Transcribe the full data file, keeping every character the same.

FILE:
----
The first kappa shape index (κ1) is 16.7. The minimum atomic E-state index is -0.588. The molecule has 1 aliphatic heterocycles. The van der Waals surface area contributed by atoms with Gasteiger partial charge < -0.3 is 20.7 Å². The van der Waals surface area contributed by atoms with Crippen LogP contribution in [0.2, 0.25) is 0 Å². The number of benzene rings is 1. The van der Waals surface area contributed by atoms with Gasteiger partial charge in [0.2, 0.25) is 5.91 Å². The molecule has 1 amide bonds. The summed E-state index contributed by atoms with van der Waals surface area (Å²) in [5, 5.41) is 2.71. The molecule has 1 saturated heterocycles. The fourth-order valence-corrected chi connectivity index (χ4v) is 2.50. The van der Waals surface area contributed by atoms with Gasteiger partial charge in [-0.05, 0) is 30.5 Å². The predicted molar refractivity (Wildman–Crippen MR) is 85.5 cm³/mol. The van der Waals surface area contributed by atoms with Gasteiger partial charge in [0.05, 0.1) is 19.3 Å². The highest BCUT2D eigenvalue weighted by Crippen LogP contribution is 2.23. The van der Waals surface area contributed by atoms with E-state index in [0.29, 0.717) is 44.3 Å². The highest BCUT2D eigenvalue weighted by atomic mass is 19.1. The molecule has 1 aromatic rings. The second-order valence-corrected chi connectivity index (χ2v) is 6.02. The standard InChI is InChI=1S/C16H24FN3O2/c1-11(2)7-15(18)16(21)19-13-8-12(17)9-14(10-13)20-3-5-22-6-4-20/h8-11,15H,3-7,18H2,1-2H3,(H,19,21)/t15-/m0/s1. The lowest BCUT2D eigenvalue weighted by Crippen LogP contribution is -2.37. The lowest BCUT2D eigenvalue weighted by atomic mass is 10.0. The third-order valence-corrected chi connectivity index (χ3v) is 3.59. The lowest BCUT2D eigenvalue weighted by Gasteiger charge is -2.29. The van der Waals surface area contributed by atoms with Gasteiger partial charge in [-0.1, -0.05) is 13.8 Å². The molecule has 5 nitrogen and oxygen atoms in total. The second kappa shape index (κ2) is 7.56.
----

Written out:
The first kappa shape index (κ1) is 16.7. The minimum atomic E-state index is -0.588. The molecule has 1 aliphatic heterocycles. The van der Waals surface area contributed by atoms with Gasteiger partial charge < -0.3 is 20.7 Å². The van der Waals surface area contributed by atoms with Crippen LogP contribution in [0.2, 0.25) is 0 Å². The number of benzene rings is 1. The van der Waals surface area contributed by atoms with Gasteiger partial charge in [0.2, 0.25) is 5.91 Å². The molecule has 1 amide bonds. The summed E-state index contributed by atoms with van der Waals surface area (Å²) in [5, 5.41) is 2.71. The molecule has 1 saturated heterocycles. The fourth-order valence-corrected chi connectivity index (χ4v) is 2.50. The van der Waals surface area contributed by atoms with Gasteiger partial charge in [-0.05, 0) is 30.5 Å². The predicted molar refractivity (Wildman–Crippen MR) is 85.5 cm³/mol. The van der Waals surface area contributed by atoms with Gasteiger partial charge in [0.05, 0.1) is 19.3 Å². The highest BCUT2D eigenvalue weighted by Crippen LogP contribution is 2.23. The van der Waals surface area contributed by atoms with E-state index in [0.29, 0.717) is 44.3 Å². The highest BCUT2D eigenvalue weighted by atomic mass is 19.1. The molecule has 1 aromatic rings. The second-order valence-corrected chi connectivity index (χ2v) is 6.02. The standard InChI is InChI=1S/C16H24FN3O2/c1-11(2)7-15(18)16(21)19-13-8-12(17)9-14(10-13)20-3-5-22-6-4-20/h8-11,15H,3-7,18H2,1-2H3,(H,19,21)/t15-/m0/s1. The lowest BCUT2D eigenvalue weighted by Crippen LogP contribution is -2.37. The lowest BCUT2D eigenvalue weighted by atomic mass is 10.0. The third-order valence-corrected chi connectivity index (χ3v) is 3.59. The lowest BCUT2D eigenvalue weighted by Gasteiger charge is -2.29. The van der Waals surface area contributed by atoms with Gasteiger partial charge in [-0.1, -0.05) is 13.8 Å². The molecule has 5 nitrogen and oxygen atoms in total. The second kappa shape index (κ2) is 7.56.